In the far flung future of 1999 humanity begins colonizing the stars. Takeru Myojin (voiced by Yuu Mizushima), a brave young man with uncanny superpowers, is part of the Cosmo Crushers, a space search and rescue team including gal pal Mika (Youko Kawanami) and buddies Kenji (Hiroya Ishimaru), Akira (Yoku Shioya) and Naoto (Hirotaka Suzuoki). On a routine mission Takeru suddenly receives a psychic transmission from vast alien entity Emperor Zule (Goro Naya). Zule reveals Takeru is not human at all but a sleeper agent for the Gishin race bent on destroying planet Earth. Spurning Zule's offer to rule the universe by his side, Takeru confronts his Earth parents and learns his real name is Mars. And, this being an anime, he has a giant super-robot named Gaia with which to defend his adopted world. Meanwhile Zule grooms Takeru/Mars' long-lost twin brother Marg (Yuji Mitsuya) to command a powerful space armada on his behalf. What no-one knows is Marg is in secret psychic contact with his twin with whom he hopes to destroy the evil Zule.
Mitsuteru Yokoyama was the manga artist that pioneered the giant robot genre so beloved in Japan with his seminal Tetsujin-28 (1963), released in animated form in America as Gigantor. Eventually the even more influential Go Nagai refined Yokoyama's concept of the remote-controlled robot into the so-called super-robot sub-genre where heroes could actually pilot steel behemoths like a fusion of spaceships and samurai armour. The huge popularity of Nagai's robot epics Mazinger Z (1972) and UFO Robot Grandizer (1975) prompted Yokoyama to craft his own super-robot saga with God Mars albeit self-plagiarizing a concept or two from his earlier landmark science fiction epic Babel II (1973).
If there is one thing super-robot anime are famous for (er, that is aside from featuring giant robots) it is angst-ridden, child viewer-traumatizing, melodramatic plots. Typical stories pit son against father, friend against friend or, in the case of God Mars, brother against brother. Mere moments after the twins' tearful reunion on a distant planet, Marg gets abducted by Zule and brainwashed to serve as his 'ultimate weapon.' He also gets a sexy female sidekick called Rose (Rumiko Ukai) who feeds Marg a pack of lies turning him against Mars. Rose has her own tragic story arc as she ends up falling in love with Marg, a sensitive soul who would much rather play with his pet bird than command an invasion force against Earth. One of the most overwrought anime melodramas of all time, God Mars bombards the viewer with relentless tragedy: parents shot dead in front of their children, lovers wrenched apart, a robot armed with an anti-proton bomb set to end all life should the hero die just to keep Earth out of the invader's hands! Oh, and Marg's bird gets crushed by a Gishin goon. Jeez.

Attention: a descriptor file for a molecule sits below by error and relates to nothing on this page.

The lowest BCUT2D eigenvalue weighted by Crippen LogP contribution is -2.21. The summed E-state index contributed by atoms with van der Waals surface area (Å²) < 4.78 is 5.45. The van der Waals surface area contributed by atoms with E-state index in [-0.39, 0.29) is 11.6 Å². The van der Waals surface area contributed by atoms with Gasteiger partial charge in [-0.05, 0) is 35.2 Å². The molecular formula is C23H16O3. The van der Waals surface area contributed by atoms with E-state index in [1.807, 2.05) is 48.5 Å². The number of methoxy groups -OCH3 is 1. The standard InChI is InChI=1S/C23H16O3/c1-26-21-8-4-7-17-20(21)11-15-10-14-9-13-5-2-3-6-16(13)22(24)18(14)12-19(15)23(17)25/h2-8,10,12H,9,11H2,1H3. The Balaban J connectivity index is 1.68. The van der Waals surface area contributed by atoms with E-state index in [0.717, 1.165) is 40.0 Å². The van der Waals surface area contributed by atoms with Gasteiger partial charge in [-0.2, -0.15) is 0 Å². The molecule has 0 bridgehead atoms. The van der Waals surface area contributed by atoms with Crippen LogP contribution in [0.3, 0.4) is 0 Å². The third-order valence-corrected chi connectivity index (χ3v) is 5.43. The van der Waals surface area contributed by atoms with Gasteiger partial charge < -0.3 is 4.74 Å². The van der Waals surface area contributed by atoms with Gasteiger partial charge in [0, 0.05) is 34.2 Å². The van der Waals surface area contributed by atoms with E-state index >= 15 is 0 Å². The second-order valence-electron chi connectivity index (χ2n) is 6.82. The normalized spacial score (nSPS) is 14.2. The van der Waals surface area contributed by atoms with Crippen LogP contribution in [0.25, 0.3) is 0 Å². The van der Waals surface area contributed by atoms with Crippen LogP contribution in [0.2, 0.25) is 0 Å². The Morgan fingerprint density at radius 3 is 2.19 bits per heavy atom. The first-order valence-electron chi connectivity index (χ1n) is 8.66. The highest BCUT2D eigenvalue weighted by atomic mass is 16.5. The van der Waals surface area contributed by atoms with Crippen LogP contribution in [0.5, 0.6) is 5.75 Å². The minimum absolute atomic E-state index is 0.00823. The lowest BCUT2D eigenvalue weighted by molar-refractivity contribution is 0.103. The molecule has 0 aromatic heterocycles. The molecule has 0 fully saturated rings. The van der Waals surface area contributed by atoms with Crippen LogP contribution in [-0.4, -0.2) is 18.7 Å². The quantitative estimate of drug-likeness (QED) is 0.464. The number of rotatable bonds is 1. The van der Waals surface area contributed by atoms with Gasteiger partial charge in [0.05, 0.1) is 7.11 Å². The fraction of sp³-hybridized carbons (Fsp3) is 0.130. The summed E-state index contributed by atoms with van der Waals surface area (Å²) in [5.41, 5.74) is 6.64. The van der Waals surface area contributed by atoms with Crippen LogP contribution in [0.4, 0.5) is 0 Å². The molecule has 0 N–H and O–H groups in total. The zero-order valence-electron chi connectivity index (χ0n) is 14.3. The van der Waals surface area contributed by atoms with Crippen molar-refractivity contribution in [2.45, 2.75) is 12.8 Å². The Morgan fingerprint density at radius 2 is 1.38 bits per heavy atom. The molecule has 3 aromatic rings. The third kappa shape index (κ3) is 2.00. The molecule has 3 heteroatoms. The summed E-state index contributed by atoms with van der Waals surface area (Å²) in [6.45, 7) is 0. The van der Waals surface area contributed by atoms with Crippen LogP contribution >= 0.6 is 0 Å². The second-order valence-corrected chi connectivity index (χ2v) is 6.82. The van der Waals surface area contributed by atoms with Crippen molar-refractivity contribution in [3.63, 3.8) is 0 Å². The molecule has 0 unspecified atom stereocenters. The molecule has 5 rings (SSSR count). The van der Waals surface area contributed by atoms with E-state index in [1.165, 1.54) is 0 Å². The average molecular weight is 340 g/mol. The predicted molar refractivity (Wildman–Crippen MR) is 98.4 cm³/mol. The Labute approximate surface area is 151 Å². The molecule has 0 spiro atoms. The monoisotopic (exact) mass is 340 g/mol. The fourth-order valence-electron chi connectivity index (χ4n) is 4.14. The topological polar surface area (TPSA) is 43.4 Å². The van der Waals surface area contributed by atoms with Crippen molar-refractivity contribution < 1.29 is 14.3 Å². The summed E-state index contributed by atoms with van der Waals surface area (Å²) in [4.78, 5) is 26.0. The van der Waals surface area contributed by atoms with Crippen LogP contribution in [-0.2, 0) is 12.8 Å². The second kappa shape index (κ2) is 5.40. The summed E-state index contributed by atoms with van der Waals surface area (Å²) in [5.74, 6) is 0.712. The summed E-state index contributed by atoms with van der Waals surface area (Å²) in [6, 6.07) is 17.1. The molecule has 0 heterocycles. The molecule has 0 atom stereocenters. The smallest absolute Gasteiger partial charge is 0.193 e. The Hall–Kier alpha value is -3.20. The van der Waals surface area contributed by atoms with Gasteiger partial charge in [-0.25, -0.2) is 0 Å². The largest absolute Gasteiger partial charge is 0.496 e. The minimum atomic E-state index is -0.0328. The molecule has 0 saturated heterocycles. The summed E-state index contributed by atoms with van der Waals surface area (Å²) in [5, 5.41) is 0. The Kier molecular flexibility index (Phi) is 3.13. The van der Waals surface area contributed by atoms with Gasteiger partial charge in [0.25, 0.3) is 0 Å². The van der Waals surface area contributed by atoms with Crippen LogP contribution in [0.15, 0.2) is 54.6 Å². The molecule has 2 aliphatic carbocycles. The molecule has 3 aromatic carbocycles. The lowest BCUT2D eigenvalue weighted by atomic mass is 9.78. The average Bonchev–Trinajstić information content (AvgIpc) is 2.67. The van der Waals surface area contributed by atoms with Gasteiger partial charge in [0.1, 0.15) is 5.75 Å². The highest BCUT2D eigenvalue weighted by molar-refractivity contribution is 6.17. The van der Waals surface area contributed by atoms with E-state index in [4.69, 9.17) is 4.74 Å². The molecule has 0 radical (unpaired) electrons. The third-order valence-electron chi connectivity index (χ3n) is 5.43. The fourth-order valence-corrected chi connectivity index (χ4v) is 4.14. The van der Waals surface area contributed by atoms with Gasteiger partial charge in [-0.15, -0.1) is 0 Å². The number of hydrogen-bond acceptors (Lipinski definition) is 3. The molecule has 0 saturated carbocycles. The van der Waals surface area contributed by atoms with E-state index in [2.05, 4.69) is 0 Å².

Nevertheless it is a well paced movie with relentless action, compelling characters, heady drama and a beguiling dreamlike atmosphere. Eye-catching animation enhances excellent space combat sequences and impressive images of global destruction on par with the far bigger budgeted Harmagedon (1983). Parts of the film convey a near-Lovecraftian sense of horror, as in the climax where towering Emperor Zule sneers at mankind before unleashing the apocalypse, but lest things get too heavy there are enough pounding disco interludes while Mars gazes soulfully into space to make this almost rate as a musical. Unsurprisingly condensing a sixty-four episode television series into a ninety-five minute feature results in the odd plot gap and continuity hole but Yokoyama's core themes of brotherly love and self-sacrifice remain coherent and even moving. Gaia itself is not one of the more memorable robot designs in anime history though it does sport a surprisingly welcoming smile! Plus the twist ending finally explains why this was not titled Giant Gaia. Six years later a sequel arrived with God Mars: The Untold Legend at 17 (1988) before the saga was remade as an OVA series in 1994 supposedly more faithful to Yokoyama's original manga.